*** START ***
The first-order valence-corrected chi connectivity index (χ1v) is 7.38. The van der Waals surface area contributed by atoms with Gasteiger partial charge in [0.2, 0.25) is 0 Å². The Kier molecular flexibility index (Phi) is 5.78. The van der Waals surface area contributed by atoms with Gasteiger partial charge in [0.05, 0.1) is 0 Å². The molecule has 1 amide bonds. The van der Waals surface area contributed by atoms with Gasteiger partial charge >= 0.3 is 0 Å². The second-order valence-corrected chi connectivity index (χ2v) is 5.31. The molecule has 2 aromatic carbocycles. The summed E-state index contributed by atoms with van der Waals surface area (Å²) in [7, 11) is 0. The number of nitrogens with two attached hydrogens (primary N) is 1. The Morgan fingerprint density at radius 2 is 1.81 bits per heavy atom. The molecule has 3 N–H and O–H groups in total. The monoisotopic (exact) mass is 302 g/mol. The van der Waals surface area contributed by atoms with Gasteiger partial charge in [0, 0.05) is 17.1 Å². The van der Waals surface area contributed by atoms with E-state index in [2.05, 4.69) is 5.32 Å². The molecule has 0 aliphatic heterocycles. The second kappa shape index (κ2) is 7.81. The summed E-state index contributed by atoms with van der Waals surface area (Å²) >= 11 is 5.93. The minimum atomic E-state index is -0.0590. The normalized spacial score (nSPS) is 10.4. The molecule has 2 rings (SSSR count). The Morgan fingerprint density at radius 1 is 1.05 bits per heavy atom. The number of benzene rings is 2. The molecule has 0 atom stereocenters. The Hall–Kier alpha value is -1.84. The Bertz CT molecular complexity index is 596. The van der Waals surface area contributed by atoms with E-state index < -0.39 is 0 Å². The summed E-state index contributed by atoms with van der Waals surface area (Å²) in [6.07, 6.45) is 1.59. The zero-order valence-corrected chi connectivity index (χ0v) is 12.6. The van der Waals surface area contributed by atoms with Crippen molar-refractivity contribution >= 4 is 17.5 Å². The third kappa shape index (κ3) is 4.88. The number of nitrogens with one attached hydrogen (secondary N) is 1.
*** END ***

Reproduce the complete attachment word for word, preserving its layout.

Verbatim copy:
The first-order valence-corrected chi connectivity index (χ1v) is 7.38. The van der Waals surface area contributed by atoms with Gasteiger partial charge in [0.2, 0.25) is 0 Å². The Kier molecular flexibility index (Phi) is 5.78. The van der Waals surface area contributed by atoms with Gasteiger partial charge in [0.05, 0.1) is 0 Å². The molecule has 1 amide bonds. The van der Waals surface area contributed by atoms with Gasteiger partial charge >= 0.3 is 0 Å². The second-order valence-corrected chi connectivity index (χ2v) is 5.31. The molecule has 2 aromatic carbocycles. The summed E-state index contributed by atoms with van der Waals surface area (Å²) in [7, 11) is 0. The number of nitrogens with two attached hydrogens (primary N) is 1. The Morgan fingerprint density at radius 2 is 1.81 bits per heavy atom. The molecule has 3 N–H and O–H groups in total. The monoisotopic (exact) mass is 302 g/mol. The van der Waals surface area contributed by atoms with Gasteiger partial charge in [0, 0.05) is 17.1 Å². The van der Waals surface area contributed by atoms with E-state index in [2.05, 4.69) is 5.32 Å². The molecule has 0 aliphatic heterocycles. The second kappa shape index (κ2) is 7.81. The summed E-state index contributed by atoms with van der Waals surface area (Å²) >= 11 is 5.93. The minimum atomic E-state index is -0.0590. The normalized spacial score (nSPS) is 10.4. The molecule has 2 rings (SSSR count). The Morgan fingerprint density at radius 1 is 1.05 bits per heavy atom. The number of benzene rings is 2. The molecule has 0 atom stereocenters. The Hall–Kier alpha value is -1.84. The Bertz CT molecular complexity index is 596. The van der Waals surface area contributed by atoms with E-state index < -0.39 is 0 Å². The summed E-state index contributed by atoms with van der Waals surface area (Å²) in [6.07, 6.45) is 1.59. The zero-order valence-corrected chi connectivity index (χ0v) is 12.6. The van der Waals surface area contributed by atoms with Crippen molar-refractivity contribution >= 4 is 17.5 Å². The third kappa shape index (κ3) is 4.88. The number of nitrogens with one attached hydrogen (secondary N) is 1.